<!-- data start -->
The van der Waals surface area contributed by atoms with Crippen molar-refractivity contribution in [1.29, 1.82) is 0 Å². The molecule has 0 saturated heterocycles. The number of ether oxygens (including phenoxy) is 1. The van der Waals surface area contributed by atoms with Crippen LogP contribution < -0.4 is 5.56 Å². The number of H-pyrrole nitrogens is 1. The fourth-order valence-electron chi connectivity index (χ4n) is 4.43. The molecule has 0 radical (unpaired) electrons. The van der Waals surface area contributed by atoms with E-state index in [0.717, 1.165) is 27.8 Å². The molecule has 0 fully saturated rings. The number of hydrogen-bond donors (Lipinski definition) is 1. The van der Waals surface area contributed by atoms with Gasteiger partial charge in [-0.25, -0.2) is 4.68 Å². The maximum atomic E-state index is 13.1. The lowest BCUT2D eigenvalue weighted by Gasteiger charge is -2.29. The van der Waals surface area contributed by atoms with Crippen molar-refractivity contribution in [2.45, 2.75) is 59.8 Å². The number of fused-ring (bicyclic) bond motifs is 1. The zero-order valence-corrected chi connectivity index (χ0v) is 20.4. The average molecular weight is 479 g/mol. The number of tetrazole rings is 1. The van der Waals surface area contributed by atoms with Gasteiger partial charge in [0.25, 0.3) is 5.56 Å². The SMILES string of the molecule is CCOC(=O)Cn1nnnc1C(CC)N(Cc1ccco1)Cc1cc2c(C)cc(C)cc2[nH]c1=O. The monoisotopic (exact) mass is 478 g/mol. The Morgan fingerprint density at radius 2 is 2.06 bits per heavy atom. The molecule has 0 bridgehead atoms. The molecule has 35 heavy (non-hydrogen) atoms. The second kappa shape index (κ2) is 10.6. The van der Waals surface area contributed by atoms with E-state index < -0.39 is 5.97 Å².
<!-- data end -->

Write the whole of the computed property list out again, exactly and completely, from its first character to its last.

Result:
The van der Waals surface area contributed by atoms with Crippen molar-refractivity contribution in [1.29, 1.82) is 0 Å². The molecule has 0 saturated heterocycles. The number of ether oxygens (including phenoxy) is 1. The van der Waals surface area contributed by atoms with Crippen LogP contribution < -0.4 is 5.56 Å². The number of H-pyrrole nitrogens is 1. The fourth-order valence-electron chi connectivity index (χ4n) is 4.43. The molecule has 0 radical (unpaired) electrons. The van der Waals surface area contributed by atoms with E-state index in [0.717, 1.165) is 27.8 Å². The molecule has 0 fully saturated rings. The number of hydrogen-bond donors (Lipinski definition) is 1. The van der Waals surface area contributed by atoms with Gasteiger partial charge in [-0.25, -0.2) is 4.68 Å². The maximum atomic E-state index is 13.1. The lowest BCUT2D eigenvalue weighted by Gasteiger charge is -2.29. The van der Waals surface area contributed by atoms with Crippen molar-refractivity contribution in [2.45, 2.75) is 59.8 Å². The number of fused-ring (bicyclic) bond motifs is 1. The zero-order valence-corrected chi connectivity index (χ0v) is 20.4. The average molecular weight is 479 g/mol. The number of tetrazole rings is 1. The van der Waals surface area contributed by atoms with Gasteiger partial charge in [0.25, 0.3) is 5.56 Å². The SMILES string of the molecule is CCOC(=O)Cn1nnnc1C(CC)N(Cc1ccco1)Cc1cc2c(C)cc(C)cc2[nH]c1=O. The monoisotopic (exact) mass is 478 g/mol. The Morgan fingerprint density at radius 2 is 2.06 bits per heavy atom. The molecule has 0 bridgehead atoms. The molecule has 35 heavy (non-hydrogen) atoms. The second kappa shape index (κ2) is 10.6. The van der Waals surface area contributed by atoms with E-state index < -0.39 is 5.97 Å².